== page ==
Discussion in 'Spot Diagnosis' started by Egyptian Doctor, Dec 14, 2012.
What is your medical diagnosis ?
bilateral genu varum (rickets is a probable etiology)
I agree with you guys, rickets is the first differential that comes to mind...but if u look at the overall nutrition, skin texture etc. ( this child seems ok ), since rickets due to nutritional deficiency will coexist with other nutritional deficiencies and the child will have a more sicker look ( although only the lower half of the image is visible and so it is hard to tell ).
So, i will keep Blount's disease as my second differential.
Relevance in today’s context ”“ These days parents are very aggressive and what their kids to take their first baby steps by age 5 months, walk and fetch the tv remote by 7 months and burn the dance floor on the first birthday. I know of a couple that had infant walkers ready even before their child was born (not kidding”¦they had borrowed it from their relatives b4 somebody else borrowed it). Early walking with or without infant walkers sets the stage for bow legs which is further compounded if the child is on the wrong side of the weight curve( and extreme form of which is called Blount’s disease / tibia vara ”“ for which early walking and childhood obesity is thought to be one of the causes).
So my third differential is Tibia vara due to early introduction of child walker.
Let the child learn to walk naturally...the muscles will develop when they have to do the entire work against gravity and those early lessons in balancing and proprioception ( mitigated by using the child walker ) could well pave the way for the next Michael Jackson. wink)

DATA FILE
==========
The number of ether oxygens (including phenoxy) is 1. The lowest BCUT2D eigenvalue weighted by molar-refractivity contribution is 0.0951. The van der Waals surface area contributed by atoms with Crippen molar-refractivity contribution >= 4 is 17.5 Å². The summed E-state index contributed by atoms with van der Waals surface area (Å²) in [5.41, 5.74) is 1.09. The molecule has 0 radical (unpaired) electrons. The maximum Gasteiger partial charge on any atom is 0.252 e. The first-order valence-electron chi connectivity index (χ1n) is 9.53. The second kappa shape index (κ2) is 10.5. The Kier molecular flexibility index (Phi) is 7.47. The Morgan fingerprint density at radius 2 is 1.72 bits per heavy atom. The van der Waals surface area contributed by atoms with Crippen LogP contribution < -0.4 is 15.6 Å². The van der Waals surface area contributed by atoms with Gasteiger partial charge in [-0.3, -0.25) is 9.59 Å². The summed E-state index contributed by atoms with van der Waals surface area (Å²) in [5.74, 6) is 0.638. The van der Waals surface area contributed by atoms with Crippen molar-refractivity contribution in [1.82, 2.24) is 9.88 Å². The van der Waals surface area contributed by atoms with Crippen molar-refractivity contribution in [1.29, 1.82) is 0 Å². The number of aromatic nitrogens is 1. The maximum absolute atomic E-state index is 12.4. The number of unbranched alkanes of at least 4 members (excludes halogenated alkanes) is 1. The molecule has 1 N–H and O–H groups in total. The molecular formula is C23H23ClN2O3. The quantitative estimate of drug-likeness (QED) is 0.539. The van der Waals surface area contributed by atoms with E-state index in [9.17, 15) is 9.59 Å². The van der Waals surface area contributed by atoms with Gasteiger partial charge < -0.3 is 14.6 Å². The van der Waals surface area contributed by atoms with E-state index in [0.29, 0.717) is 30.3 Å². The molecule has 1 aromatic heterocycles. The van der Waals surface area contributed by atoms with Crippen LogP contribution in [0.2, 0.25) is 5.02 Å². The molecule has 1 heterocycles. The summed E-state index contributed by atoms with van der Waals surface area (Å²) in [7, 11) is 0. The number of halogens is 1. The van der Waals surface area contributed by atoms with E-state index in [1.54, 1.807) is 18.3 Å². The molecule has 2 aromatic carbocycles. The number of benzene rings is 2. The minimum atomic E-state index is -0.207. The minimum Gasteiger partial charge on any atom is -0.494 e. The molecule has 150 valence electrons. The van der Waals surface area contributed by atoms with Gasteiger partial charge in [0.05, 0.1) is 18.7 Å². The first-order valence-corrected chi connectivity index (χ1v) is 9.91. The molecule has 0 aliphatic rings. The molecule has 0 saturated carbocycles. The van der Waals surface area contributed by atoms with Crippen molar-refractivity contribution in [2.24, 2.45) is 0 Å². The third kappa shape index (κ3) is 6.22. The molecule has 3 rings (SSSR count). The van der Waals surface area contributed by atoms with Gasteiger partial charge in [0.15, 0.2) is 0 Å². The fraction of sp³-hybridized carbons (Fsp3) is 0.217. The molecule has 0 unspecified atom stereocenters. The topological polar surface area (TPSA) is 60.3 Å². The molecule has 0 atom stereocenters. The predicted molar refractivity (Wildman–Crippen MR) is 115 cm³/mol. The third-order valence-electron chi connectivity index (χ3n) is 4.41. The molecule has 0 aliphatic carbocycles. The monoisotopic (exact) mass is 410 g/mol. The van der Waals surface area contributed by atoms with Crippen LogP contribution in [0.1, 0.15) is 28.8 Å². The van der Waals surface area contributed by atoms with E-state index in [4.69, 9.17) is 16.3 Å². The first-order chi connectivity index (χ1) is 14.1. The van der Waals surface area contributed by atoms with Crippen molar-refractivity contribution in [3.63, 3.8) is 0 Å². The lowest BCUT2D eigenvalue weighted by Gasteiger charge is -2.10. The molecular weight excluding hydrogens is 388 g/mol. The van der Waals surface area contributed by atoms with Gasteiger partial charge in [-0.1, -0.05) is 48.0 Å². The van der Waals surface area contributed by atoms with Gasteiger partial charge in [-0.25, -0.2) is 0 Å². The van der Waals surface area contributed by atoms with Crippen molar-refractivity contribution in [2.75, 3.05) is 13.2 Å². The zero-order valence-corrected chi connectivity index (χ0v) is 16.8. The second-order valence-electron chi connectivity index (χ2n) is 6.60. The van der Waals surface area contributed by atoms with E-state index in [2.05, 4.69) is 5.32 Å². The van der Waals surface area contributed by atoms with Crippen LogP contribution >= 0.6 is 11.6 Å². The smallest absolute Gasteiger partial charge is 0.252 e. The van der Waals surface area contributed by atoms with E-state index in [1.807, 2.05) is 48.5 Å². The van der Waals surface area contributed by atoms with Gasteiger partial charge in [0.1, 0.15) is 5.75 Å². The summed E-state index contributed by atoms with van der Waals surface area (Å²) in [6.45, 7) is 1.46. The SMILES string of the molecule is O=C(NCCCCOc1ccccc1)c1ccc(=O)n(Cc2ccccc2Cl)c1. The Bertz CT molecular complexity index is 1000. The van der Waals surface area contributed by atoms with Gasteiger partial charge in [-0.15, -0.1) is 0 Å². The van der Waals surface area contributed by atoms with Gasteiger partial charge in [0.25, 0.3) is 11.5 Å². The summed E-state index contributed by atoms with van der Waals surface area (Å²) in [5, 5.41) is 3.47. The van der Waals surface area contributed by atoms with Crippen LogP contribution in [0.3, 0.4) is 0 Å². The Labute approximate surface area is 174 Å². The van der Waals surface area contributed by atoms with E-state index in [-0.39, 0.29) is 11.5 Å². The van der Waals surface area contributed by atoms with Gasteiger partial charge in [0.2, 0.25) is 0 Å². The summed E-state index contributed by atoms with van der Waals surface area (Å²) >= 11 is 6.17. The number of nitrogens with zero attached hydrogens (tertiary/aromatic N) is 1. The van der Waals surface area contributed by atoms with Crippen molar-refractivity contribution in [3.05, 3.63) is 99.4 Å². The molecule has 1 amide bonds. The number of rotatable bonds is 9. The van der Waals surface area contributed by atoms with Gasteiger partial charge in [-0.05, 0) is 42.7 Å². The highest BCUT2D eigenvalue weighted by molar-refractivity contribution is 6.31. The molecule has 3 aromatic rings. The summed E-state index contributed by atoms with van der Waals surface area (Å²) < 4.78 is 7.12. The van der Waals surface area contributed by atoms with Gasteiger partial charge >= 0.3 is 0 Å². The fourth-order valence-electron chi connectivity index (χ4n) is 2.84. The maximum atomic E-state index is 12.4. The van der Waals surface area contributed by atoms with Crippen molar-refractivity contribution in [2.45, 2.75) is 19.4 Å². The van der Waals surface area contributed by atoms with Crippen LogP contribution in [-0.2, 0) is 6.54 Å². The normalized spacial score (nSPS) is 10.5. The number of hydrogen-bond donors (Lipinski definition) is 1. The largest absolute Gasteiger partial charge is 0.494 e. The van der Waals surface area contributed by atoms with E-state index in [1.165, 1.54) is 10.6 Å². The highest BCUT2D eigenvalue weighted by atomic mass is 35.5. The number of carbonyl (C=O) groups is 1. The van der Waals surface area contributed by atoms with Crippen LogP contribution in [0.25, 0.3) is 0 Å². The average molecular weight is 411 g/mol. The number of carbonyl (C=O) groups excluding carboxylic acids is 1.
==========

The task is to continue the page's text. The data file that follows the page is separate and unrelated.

Related Self Assessment Question ( Asked on both Step 1 and 2 )
A very upset mother brings her 8-month-old child to the emergency room because he will not move his leg. She reports that when she was carrying him to the car about half an hour ago, she slipped on some ice and fell on top of him. The mother, an 18-year-old African American woman, has been exclusively breast-feeding her child. She has only recently started him on cereals, and has not supplemented his diet with vitamins. A radiograph of the child's leg is shown below. Which of the following laboratory findings would be expected?
(Courtesy of Susan John, MD.)
C. Reduced serum alkaline phosphatase
The x-ray demonstrates a fracture of the femur, and also a significant decreased bone mineralization. The child in the question (exclusively breast-fed, no vitamin D supplementation, northern climate with limited sun exposure, African American mother) is at risk for simple (nutritional) rickets. Nutritional rickets is caused by a dietary deficiency of vitamin D and lack of exposure to sunlight.
Intestinal absorption of calcium and phosphorus is diminished in vitamin D deficiency. Transient hypocalcemia stimulates the secretion of parathyroid hormone and the mobilization of calcium and phosphorus from bone; enhanced parathyroid hormone activity leads to phosphaturia and diminished excretion of calcium.
In children with nutritional rickets, the concentration of serum calcium usually is normal and the phosphate level is low.
Increased serum alkaline phosphatase is a common finding.
The excretion of calcium in the urine is increased only after therapy with vitamin D has been instituted.
The answer is D.
Separate names with a comma.